"Yes, for example, I never wanted to include a loop station in my setup. If I did that it would probably become too messy with all the possibilities I'd have with loops and playbacks. It would open up Pandora's Box, if you know what I mean. It would maximise the possibilities in a way that would confuse me more than anything.
"I like to try and do something unusual, or almost forbidden."
"Right now I'm at the point where I'm physically very involved; each knob needs to be turned manually, each key needs to be hit the right way, and synths need to be repatched. I like the physical involvement of my solo set right now. There are so many things to do at once, and it's probably more fun to watch somebody that's sweating on stage, rather than just playing the melody lines over a playback.
"It means it's more of a challenge for me to come up with new ideas for songs - working out new ways to use these limited few instruments. When I get tired of that I can still do things in collaboration with other musicians, as I like to do that too. And right now I'm working on a more electronic set."
And are we right in thinking that microphone placement plays a fairly big part in how you work with the acoustic elements of your setup?
"Yea, I think all my ideas come from certain types of sound ideas like that, for sure."
How improvisational are the versions of songs that appear on Spaces? Said And Done, for example, is considerably more expansive than the original recorded version (which appeared on 2009 album The Bells.) Has that evolved over time as you've played it, or is each performance fairly spontaneous?
"It changed throughout the shows. When I recorded the first version of it, that was a single improvisation, and I just isolated those three minutes and put it on the record. People liked it and always pointed that song out and requested it a lot, so I had to learn it myself again to play it live.
"When I first performed it consciously it was similar, but I composed [the current version] throughout my live shows over the last couple of years. I've played it probably 200 times and there were moments when I'd have a new idea during soundcheck or I'd meet a different piano, or different room with different acoustic and get a new idea. I've ended up extending it and extending it until it's now this eight or nine minute thing. That happened through all my touring, and since I never play the same show twice there's always an accident that'll happen which will give me a new idea for a song."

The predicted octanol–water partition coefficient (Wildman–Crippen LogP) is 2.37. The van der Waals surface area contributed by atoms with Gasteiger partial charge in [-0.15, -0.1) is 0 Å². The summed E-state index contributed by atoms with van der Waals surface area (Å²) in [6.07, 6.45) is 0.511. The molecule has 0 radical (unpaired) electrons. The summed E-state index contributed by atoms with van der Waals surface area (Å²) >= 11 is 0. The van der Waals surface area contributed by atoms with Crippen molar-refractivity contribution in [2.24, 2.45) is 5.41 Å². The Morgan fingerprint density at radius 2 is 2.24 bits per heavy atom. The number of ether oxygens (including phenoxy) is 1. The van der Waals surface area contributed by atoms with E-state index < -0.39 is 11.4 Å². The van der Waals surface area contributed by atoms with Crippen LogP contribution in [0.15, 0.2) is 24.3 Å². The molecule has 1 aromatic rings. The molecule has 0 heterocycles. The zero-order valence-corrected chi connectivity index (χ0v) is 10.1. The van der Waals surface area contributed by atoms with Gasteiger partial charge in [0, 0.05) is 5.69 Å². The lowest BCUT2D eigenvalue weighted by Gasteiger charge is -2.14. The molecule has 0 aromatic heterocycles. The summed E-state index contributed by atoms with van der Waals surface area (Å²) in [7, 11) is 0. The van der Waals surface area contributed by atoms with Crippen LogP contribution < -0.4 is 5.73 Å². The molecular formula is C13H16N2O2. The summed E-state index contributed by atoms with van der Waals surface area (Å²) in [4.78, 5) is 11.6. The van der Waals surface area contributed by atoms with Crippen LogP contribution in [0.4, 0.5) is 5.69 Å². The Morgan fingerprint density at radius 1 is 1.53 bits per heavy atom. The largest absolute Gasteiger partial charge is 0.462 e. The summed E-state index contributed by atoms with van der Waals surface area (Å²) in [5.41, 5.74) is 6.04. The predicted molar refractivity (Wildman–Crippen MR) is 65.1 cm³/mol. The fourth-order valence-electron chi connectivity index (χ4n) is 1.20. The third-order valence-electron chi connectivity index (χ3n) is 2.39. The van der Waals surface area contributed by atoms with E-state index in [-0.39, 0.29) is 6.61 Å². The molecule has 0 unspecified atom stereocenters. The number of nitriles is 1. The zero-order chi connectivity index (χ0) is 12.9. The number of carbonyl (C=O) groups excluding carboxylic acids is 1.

There's several places on the record where you can clearly hear the sound of the audience or the atmospheric influence of the space you're performing in, why did you chose to include takes with these sort of sounds present?
"It was pretty impossible to get it out of it really. I'm not really a fan of trying to fix things in post-production. If I have a great take and there's audience noise then it doesn't bother me at all, or if I have only one tape recording of a great jam session with friends and there's a lot of tape hiss then I'm not the sort of guy who'll try and fix it. I don't like to use denoisers and stuff to hide certain things. I think it's all about a certain atmosphere in recordings, and what I like about recording with an audience is that it works atmospherically. Although it might not really work for people who are used to very clean studio recordings."
Did you do any work to the recordings on Spaces in the studio then?
"I think I mixed them for a week, but before that I listened to all the shows, maybe 30 or so, during a solid week of listening and isolating certain parts of the recordings. It was a bit like cherry picking; getting rid of stuff I didn't like and picking certain moments I really liked. Then I had the opportunity to pick the moments that really worked. Rather than just focusing on one show that came out OK, I thought it would be better to pick the special moments throughout all of them."
You were recording for about two years in total, is that right?
"Yea, I was basically doing it as a side project and nobody really took it seriously. I told my label I would record some live shows, but nobody really expected anything from it, so I just kept recording the shows. When I turned in the master everyone was like, 'Oh, this is actually turning out quite well.'
"It was a slow process though, and that's part of what I enjoyed about it. There was no pressure at all; if it hadn't turned out well I would have just put it in the trash and nobody would have cared. It was an experiment, and fortunately it worked."